Chernobilsky is grateful that she has been given chances to grow as an educator and a professional and to be able to immerse herself in online education and in graduate studies. She is excited to be involved in supporting new graduate academic programs, expanding offerings in the classroom and online, with the freedom to pursue her interests in technology and international partnerships. “I think Caldwell is a great school that allows for many opportunities for everyone.”
“Teaching is a chance to see my own role in the world,
an opportunity to understand how others view the world.”
Things you might not know about Ellina Chernobilsky
Chernobilsky and her husband have three children—a 13-year-old son and 11-year-old twins, a boy and a girl.
While at Upsala College, she worked in production at WFMU 91.1 and was often on the air with Nachum Segal on his “JM in the AM” (Jewish Moments in the Morning) program. She also worked on the “Visionary of the Week” show.
“I love reading. I like to embroider when I have a little free time. I love car trips; we take road trips all the time.”
“I love cooking traditional Bukharian dishes for family and friends.”
When Professor Bernard O’Rourke plans the itinerary for a Business Division study-abroad experience, he takes a good hard look at the nation his students will visit. “Every country has a story,” he says. “I determine the essence of the country’s business to get its business zeitgeist.” He frames each trip so students can learn through an immersion in a nation’s economic and business life.
Since 2001, O’Rourke, associate dean of the Business Division, has led short-term trips to Belgium, Holland, Ireland, France, the Netherlands, the Czech Republic, Austria, Costa Rica, the Dominican Republic and Panama. In setting the agenda, he reaches out to government agencies, which are often eager to help with appointments that showcase a country’s economic profile and direction, and networks with business contacts.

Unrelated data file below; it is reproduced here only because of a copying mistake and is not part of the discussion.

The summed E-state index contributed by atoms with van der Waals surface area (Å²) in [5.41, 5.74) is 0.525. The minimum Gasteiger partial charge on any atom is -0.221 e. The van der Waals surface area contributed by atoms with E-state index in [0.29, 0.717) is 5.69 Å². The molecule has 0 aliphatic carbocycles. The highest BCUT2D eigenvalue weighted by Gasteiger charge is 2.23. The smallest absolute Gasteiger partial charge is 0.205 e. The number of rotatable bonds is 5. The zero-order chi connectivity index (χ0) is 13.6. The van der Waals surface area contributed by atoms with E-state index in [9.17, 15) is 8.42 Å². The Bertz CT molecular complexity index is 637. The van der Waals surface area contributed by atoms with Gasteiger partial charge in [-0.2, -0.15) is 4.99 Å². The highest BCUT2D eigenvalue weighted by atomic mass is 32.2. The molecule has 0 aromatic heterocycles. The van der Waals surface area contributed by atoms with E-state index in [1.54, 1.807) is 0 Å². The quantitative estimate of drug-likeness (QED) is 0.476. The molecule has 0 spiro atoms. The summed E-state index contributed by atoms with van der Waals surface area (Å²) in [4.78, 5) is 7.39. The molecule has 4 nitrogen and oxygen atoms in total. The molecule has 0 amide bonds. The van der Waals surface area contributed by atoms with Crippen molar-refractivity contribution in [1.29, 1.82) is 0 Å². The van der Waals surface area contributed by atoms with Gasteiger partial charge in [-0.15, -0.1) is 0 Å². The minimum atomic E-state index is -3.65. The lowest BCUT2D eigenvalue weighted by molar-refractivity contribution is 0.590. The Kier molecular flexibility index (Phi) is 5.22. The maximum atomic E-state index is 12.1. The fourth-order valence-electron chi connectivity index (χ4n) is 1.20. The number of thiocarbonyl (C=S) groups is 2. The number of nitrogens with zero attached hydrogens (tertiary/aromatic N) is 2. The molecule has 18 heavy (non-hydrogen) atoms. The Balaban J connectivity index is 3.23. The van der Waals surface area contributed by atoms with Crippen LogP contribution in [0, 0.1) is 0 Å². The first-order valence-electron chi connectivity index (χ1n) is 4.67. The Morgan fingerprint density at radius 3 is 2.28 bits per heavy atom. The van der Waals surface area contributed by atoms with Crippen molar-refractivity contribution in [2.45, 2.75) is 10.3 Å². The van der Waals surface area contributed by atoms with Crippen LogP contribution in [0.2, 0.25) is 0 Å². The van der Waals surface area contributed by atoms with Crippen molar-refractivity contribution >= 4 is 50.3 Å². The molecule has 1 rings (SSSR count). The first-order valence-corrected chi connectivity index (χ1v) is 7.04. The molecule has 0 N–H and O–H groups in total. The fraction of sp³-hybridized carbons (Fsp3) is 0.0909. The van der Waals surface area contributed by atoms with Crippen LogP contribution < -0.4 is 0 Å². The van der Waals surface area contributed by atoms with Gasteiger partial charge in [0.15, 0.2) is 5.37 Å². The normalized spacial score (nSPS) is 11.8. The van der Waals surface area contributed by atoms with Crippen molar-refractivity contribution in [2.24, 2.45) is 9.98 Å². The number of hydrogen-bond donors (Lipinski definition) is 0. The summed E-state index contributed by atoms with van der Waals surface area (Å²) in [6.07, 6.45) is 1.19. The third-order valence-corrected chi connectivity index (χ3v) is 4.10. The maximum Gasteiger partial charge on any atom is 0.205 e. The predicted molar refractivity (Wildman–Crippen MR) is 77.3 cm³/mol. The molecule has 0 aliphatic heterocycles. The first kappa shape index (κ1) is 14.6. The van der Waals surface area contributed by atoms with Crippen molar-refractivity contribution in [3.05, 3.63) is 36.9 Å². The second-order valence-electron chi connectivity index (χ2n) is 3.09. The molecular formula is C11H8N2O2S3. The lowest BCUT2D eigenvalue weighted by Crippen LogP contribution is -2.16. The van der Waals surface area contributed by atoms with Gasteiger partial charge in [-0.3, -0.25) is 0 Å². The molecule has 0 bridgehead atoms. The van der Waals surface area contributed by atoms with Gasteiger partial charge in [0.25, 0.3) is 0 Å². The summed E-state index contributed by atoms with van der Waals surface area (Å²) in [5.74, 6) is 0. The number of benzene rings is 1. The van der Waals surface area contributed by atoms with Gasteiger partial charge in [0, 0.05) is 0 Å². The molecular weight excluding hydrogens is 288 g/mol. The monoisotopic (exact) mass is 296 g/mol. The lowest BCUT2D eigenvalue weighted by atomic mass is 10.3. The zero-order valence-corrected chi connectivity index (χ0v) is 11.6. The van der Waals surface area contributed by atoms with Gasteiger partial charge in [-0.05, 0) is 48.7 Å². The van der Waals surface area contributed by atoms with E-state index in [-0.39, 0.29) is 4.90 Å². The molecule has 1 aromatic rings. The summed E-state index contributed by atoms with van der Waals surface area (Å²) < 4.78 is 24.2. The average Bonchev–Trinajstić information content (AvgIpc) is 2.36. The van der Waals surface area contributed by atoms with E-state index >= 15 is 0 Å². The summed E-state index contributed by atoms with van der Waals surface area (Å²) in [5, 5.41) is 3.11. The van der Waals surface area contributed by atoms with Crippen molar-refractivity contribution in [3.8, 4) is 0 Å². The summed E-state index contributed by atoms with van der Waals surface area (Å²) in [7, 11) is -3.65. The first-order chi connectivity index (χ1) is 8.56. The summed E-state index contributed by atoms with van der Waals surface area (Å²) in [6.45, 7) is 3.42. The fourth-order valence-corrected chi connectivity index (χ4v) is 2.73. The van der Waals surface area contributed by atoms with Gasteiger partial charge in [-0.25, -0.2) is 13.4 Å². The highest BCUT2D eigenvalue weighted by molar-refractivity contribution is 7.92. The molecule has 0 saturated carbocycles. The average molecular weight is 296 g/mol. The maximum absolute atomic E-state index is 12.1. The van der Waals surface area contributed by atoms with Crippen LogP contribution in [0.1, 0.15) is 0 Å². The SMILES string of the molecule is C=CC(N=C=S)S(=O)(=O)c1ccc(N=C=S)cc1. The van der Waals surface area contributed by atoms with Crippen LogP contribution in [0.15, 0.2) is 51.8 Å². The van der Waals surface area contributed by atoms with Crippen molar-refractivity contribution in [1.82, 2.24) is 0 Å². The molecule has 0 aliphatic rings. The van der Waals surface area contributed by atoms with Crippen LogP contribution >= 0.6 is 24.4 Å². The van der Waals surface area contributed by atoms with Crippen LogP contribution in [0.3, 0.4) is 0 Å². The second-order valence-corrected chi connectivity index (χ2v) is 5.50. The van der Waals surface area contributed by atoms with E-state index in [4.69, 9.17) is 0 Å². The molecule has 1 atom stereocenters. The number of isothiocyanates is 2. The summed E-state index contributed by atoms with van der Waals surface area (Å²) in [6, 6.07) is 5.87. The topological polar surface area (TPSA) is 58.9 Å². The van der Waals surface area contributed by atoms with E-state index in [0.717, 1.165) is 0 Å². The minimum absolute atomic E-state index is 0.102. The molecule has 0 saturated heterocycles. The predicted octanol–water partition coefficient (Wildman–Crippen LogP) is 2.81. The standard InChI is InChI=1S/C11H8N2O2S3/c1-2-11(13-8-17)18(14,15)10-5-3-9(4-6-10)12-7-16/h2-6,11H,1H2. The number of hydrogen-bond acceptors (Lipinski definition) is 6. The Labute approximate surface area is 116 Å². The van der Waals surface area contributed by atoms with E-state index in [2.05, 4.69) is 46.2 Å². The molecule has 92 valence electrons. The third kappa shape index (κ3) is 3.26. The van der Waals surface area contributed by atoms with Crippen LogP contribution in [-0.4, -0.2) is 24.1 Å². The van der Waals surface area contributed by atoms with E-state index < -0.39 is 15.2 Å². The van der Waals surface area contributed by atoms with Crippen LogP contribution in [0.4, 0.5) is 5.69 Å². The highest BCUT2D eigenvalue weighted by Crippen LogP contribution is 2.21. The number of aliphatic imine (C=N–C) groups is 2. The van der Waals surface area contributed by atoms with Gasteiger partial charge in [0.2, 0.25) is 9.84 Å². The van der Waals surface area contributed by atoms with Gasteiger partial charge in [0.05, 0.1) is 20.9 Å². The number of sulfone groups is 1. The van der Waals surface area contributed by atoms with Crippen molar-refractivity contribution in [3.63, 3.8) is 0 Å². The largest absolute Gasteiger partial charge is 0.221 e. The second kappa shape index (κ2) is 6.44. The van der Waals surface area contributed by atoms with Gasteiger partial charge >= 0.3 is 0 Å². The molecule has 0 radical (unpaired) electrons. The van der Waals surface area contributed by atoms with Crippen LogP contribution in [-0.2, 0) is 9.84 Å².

In Costa Rica students toured a coffee plantation and a free-trade zone. In Panama they explored the iconic Panama Canal. In Austria they visited the Organization of Petroleum Exporting Countries. In the Czech Republic they saw the workings of the Skoda auto plant, which was regenerated when the country reverted to a free-market economy after overturning the communist regime. In the Dominican Republic they walked the floor of the Baldom food manufacturing company.
O’Rourke’s taste for international business and travel began when he was a young man in Ireland in the 1970s. He was eager to help his homeland. “What spurred me was the intent to move Ireland forward, to move it out of poverty,” he says. “Growing up in an impoverished region of Ireland, with little beyond farm and retail work available for most school leavers, I instinctively knew that Ireland needed to move forward with the times and somehow begin a new investment revolution to provide jobs for those who did not wish to emigrate to the U.K. or the U.S. as generations before had done.”
The vision for a new Ireland was provided by an aggressive investment promotion program in which Ireland scoured the world for state-of-the-art industries that could generate good-paying, export-focused jobs for the rising generation of well-educated Irish men and women. O’Rourke knew he had to be a part of the movement to regenerate Ireland and help create opportunities so the country might become prosperous and self-sustaining and not just a source of talented immigrants for the rest of the world. “It grabbed me and a lot of young people at the time,” he says.
He had received an undergraduate degree in economics with a political science minor from the biggest university in Ireland, University College Dublin, and then a law degree from King’s Inns, Ireland’s oldest school of law, qualifying him to go as far as pleading a case in the Irish courts. But practicing law was not his interest; he had a drive to work in international business to raise Ireland’s profile in the global marketplace.
O’Rourke grew up in Inniskeen, a small village in County Monaghan just beside the border with Northern Ireland. The town was a farming community in the “traditional Irish countryside.” He and his seven younger brothers and sisters—one of whom drowned at the age of two—were raised by their Catholic parents, who encouraged education. O’Rourke and his siblings attended grammar school in a two-room schoolhouse with 60 students. His father, a miller, sold cornmeal products for farm animals, and O’Rourke learned on the family’s small farm how to gather potatoes and cut hay, barley, oats and wheat.